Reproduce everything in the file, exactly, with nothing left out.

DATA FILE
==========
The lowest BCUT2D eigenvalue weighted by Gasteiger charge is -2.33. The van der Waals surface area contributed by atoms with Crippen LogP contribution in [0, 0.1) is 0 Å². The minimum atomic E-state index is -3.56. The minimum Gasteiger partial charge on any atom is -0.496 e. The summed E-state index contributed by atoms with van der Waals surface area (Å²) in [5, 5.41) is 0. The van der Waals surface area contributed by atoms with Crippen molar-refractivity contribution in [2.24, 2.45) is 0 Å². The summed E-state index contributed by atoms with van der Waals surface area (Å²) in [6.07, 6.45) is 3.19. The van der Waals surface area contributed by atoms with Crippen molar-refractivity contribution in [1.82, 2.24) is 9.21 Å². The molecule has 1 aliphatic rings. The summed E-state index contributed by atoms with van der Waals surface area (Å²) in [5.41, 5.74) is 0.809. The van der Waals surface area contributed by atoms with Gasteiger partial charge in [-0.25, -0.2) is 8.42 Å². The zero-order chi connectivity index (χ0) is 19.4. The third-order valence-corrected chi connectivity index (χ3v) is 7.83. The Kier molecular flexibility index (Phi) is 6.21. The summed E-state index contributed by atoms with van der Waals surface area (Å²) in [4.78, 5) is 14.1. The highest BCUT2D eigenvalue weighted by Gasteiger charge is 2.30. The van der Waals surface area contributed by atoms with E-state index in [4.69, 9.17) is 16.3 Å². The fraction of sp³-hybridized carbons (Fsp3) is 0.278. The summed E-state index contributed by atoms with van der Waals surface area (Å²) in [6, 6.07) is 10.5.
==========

The lowest BCUT2D eigenvalue weighted by Gasteiger charge is -2.33. The van der Waals surface area contributed by atoms with Crippen LogP contribution in [0, 0.1) is 0 Å². The minimum atomic E-state index is -3.56. The minimum Gasteiger partial charge on any atom is -0.496 e. The summed E-state index contributed by atoms with van der Waals surface area (Å²) in [5, 5.41) is 0. The van der Waals surface area contributed by atoms with Crippen molar-refractivity contribution in [2.24, 2.45) is 0 Å². The summed E-state index contributed by atoms with van der Waals surface area (Å²) in [6.07, 6.45) is 3.19. The van der Waals surface area contributed by atoms with Crippen molar-refractivity contribution in [1.82, 2.24) is 9.21 Å². The molecule has 1 aliphatic rings. The summed E-state index contributed by atoms with van der Waals surface area (Å²) in [5.41, 5.74) is 0.809. The van der Waals surface area contributed by atoms with Gasteiger partial charge in [-0.25, -0.2) is 8.42 Å². The zero-order chi connectivity index (χ0) is 19.4. The third-order valence-corrected chi connectivity index (χ3v) is 7.83. The Kier molecular flexibility index (Phi) is 6.21. The summed E-state index contributed by atoms with van der Waals surface area (Å²) in [4.78, 5) is 14.1. The highest BCUT2D eigenvalue weighted by Gasteiger charge is 2.30. The van der Waals surface area contributed by atoms with E-state index in [4.69, 9.17) is 16.3 Å². The fraction of sp³-hybridized carbons (Fsp3) is 0.278. The summed E-state index contributed by atoms with van der Waals surface area (Å²) in [6, 6.07) is 10.5.